Synagogues are utilizing online learning and – in some cases – holding online services to help congregants cope.
By Michael Regenstreif, Editor
In view of the social-distancing and self-isolating measures mandated to help flatten the COVID-19 pandemic, the Ottawa Jewish Bulletin surveyed Ottawa’s Jewish congregations to see how the various congregations are adapting to the current reality.
In addition to responses from the various congregations, the Jewish Federation of Ottawa has a central listing of online classes and virtual gatherings – updated weekly – being offered by all Ottawa rabbis to the entire community. Visit jewishottawa.com/rabbis-online to access Rabbis Online.
Each congregation was asked about holding services and classes online; how minyan was being interpreted in light of current circumstances (can a group of 10 online be recognized as a minyan? Is a minyan still necessary at this time?); and about plans for communal seders that many congregations normally plan for Passover.
For the purposes of this report, the congregations are presented in alphabetical order.
Adath Shalom – Adath Shalom Congregation is a Conservative lay-led congregation.
According to Sherill Besser, Adath Shalom’s co-president, “Adath Shalom has suspended services. We have an online service on Friday afternoons which allows us to pray together and includes a d’var on the Torah portion. Members will be able to participate on Zoom… We will not have Shabbat services online but Adath Shalom members have the opportunity of praying together as a community, albeit virtually and on a weekday.”
Besser said that according to the Rabbinical Assembly, online services which include at least 10 individuals do not constitute a minyan, but that Adath Shalom can refer members to a prayer the Committee on Jewish Law and Standards of the Conservative movement “suggests may be used, in exigent circumstances, in lieu of Mourners’ Kaddish.”
Adath Shalom, she said, does not hold communal Passover seders.
The Adath Shalom website is at www.adath-shalom.ca.
Beit Tikvah – Congregation Beit Tikvah of Ottawa (CBTO) is an Orthodox congregation.
According to Bobby Wollock, the CBTO board president, “CBTO has suspended all in person programs and services until further notice. We are continuing on with many of our programs online via Zoom and Facebook Live,” but Shabbat services will not be held online.
“Minyans must still be in person but are not necessary during this outbreak,” Wollock said, referring to a directive from the Orthodox Union forbidding people from congregating until receiving from public health authorities.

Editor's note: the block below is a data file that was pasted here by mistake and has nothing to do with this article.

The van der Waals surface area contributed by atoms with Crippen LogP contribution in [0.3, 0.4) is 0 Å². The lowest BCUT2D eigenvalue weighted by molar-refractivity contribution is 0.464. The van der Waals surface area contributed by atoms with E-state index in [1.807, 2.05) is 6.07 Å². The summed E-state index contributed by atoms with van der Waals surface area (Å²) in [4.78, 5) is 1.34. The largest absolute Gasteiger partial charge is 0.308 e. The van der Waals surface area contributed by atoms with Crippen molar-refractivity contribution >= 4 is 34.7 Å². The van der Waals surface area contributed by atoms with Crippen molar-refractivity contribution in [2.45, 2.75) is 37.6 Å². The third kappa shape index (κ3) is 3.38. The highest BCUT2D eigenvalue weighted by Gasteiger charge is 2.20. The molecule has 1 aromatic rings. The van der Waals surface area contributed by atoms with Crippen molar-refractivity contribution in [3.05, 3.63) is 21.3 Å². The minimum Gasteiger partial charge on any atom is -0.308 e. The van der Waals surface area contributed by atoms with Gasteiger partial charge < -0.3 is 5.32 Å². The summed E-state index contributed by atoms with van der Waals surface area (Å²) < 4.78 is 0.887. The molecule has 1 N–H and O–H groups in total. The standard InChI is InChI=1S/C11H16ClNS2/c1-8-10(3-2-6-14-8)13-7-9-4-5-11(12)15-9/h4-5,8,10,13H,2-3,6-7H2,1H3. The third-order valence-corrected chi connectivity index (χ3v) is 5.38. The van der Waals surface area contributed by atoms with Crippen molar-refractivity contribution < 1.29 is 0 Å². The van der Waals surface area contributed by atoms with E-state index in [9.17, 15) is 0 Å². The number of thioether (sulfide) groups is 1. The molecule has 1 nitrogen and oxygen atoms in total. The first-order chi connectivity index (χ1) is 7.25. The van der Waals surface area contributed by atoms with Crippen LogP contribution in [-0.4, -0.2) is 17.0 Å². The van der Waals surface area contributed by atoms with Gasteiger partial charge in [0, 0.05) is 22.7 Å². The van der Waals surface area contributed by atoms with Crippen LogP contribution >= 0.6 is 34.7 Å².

“Our congregation does not normally have communal seders, but we are working on ways to make sure our congregants have everything necessary to have smaller seders in their homes,” Wollock added.
The CBTO website is at www.cbto.org.
Chabad of Centrepointe – Chabad of Centrepointe is a Chabad congregation.
“We have canceled all [in-person] events, classes and services, including our public seder,” said Rabbi Chaim Mendelsohn, but “we have online options [including] three uplifting and comforting weekly Torah classes on Facebook Live.”
According to Rabbi Mendelsohn, it “consistent with Torah law, under these circumstances, that one should not be concerned with regard to prayer with a minyan. Public safety is far more important. During the week, as opposed to Shabbat, one is certainly permitted to pray with others online if it provides them a sense of comfort and community.”
Rabbi Mendelsohn said Chabad of Centrepointe will provide “weekly shopping for food and basic necessities for our vulnerable members, regular catered meals for our vulnerable members, and a seder-in-a-box to all of our regulars or members who may need one.”
As well, Rabbi Mendelsohn said, Chabad of Centrepoint will ensure that all Jewish households in the Centrepointe, Craig Henry, Arlington Woods and Qualicum neighbourhoods will receive shmurah matzah for Passover.
The Chabad of Centrepoint website is at www.chabadcentrepointe.com.
Kehillat Beth Israel – Kehillat Beth Israel (KBI) is a Conservative congregation.
“We’ve moved all of our classes and programs to Zoom and Facebook Live. All of our programs will be posted on our Facebook page at www.facebook.com/kehillatbethisrael,” said Rabbi Eytan Kenter.
“We are directing people who require a minyan to say Kaddish to join services that are being livestreamed with a minyan present from around North America. One can recite Kaddish from home if one is joining together with a minyan being held elsewhere. We also have all of our services recorded on Facebook so people can still watch and join together with a recording of our services there,” said Rabbi Kenter.
KBI is not planning to hold Shabbat services online.